“If you think you are leading and turn around to see no one following, then you are just taking a walk.” Benjamin Hooks
I’ve always loved this quote, because for me it cuts straight to the core of true leadership—which has absolutely nothing to do with the title on your business card. True leadership, to me, is about impact. How much of an impact do you have on those around you? And how willing are they to follow you, wherever you may lead? This kind of leadership is not measured by daily tasks and spreadsheets—this is the stuff of legacies.
I recently talked about the importance of Social Emotional Leadership as an essential conversation in the current climate, and that kind of leadership begins and ends with self-awareness.
Self-awareness is the mirror that we must clean off daily to ensure that we are seeing ourselves, and our leadership, clearly; it is the mirror that we must actually look into rather than avert our gaze.
It’s the thing many of us dread the most, honestly. We avoid it like crazy. And we have a lot of really good reasons to skip it—Oh, I’m focused on my team and what they need; I’ve got a business to run—I don’t have time to check in with myself; Who, me? Oh I’m fine, thank you very much.
But the thing is, none of that is right.
Because what’s going on inside of you—your emotions/beliefs/thoughts—impacts your actions, whether you are conscious of it or not.
And your actions impact what’s going on inside of your team—their emotions/beliefs/thoughts, whether they realize it or not.
And what’s going on with your team, of course, impacts their actions, which then impact your clients/partners/product/service.
So, is it that far-fetched to say there is a direct line from your internal state to your bottom line?
Our lack of self-awareness can play out in small and easy-to-connect ways (I had a fight with my partner this morning, and then proceeded to snap at my co-worker at our team meeting), or in bigger and unconscious ways (I was raised in a household where the male was the patriarch and the females in my family took care of the men; at the office now I rarely think to offer my female employees leadership roles on teams), or in long-standing coping ways (My way of dealing with stress is to just focus on work, and so as this pandemic persists I’m at my computer at 5:00 am, and am still answering emails at midnight—and I don’t want to talk about my personal life, I just want to get the work done– and while we’re at it why aren’t you doing the same?)… or in dozens, hundreds, thousands more ways.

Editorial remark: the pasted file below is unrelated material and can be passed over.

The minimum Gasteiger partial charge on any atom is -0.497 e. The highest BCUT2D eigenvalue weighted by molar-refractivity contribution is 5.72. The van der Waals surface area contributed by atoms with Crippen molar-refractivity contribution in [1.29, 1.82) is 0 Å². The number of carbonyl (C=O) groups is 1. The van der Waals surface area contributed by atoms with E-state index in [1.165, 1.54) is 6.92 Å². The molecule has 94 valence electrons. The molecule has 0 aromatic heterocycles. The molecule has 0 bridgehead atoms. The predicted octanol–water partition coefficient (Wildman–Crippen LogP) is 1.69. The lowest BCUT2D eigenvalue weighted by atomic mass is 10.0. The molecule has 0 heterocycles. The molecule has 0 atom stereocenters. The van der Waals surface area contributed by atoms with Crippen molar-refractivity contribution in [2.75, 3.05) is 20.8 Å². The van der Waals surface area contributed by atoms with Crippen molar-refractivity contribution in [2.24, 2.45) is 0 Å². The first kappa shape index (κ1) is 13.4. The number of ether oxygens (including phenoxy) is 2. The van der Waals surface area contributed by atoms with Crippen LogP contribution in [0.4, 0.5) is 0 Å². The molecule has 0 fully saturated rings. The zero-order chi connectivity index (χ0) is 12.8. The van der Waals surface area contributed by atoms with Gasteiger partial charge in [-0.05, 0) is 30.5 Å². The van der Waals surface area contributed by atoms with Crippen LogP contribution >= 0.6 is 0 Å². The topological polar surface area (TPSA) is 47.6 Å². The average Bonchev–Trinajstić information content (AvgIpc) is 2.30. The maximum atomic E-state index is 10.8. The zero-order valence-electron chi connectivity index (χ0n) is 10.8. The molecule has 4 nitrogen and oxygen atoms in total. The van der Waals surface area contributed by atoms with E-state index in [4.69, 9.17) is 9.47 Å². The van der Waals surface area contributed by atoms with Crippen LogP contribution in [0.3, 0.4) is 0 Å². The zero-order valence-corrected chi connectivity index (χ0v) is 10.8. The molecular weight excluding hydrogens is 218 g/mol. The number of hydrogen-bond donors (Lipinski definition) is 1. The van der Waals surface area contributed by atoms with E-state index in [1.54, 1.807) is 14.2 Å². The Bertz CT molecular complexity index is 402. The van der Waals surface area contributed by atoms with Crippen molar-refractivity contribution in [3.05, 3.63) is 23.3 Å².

And it’s not even always that deep, either. It can be in the simple ways that we describe ourselves and our leadership to others. “Oh, I use humor as a tool to relax the group. I’m funny.” But….. do I think I’m funny because I’m funny or just because people have always said I’m funny and therefore I’m funny?
Know what I mean?
Thomas Carlyle said that “The greatest of faults is to be conscious of none.”
True leadership, to me, is to look in the mirror and take stock of what you see. All of it.
Some good starter questions for self-awareness in leadership include:
- How am I feeling?
- What am I believing to be true right now?
- Why am I feeling this way? Why do I believe this? No really, why? – where is this coming from?
- When else have I felt this way? What did I do about it then? Did that help or hurt?
- What does this situation/person/circumstance remind me of?
- How are my actions impacting my team?
- How are my words impacting my team?
Now. I want to put a great big ASTERISK right here on the page. PLEASE PAY ATTENTION TO THIS NEXT PART:
Looking in the mirror of self-awareness in leadership does not mean polishing the mirror and changing your outfit so you look your best and—oh, why not—throwing a filter over top to smooth out the edges.
This is not about smoothing out the edges. (yet)
This is about acknowledging the edges.
This is about acknowledging them.
And look—this is potentially brutal, I get it. For a long time I refused to look in the mirror. (This is a literal truth, not some kind of symbolic statement— it was not that long ago that I literally could not meet my own eyes in the mirror). Just trust me on this part: even if you have some stuff that’s really hard to look at, there is at least one person out there who is avoiding looking at the exact same stuff, and by you looking at it—as a leader—you are showing that at-least-one-person that they can look at it too. I honestly don’t know any kind of leadership more powerful than that.
The first step in Social Emotional Leadership—the kind of leadership that sticks around, the kind they tell stories about—is self-awareness.
Are you ready to hold up the mirror?
For breakfast, I had coffee. And lots of it.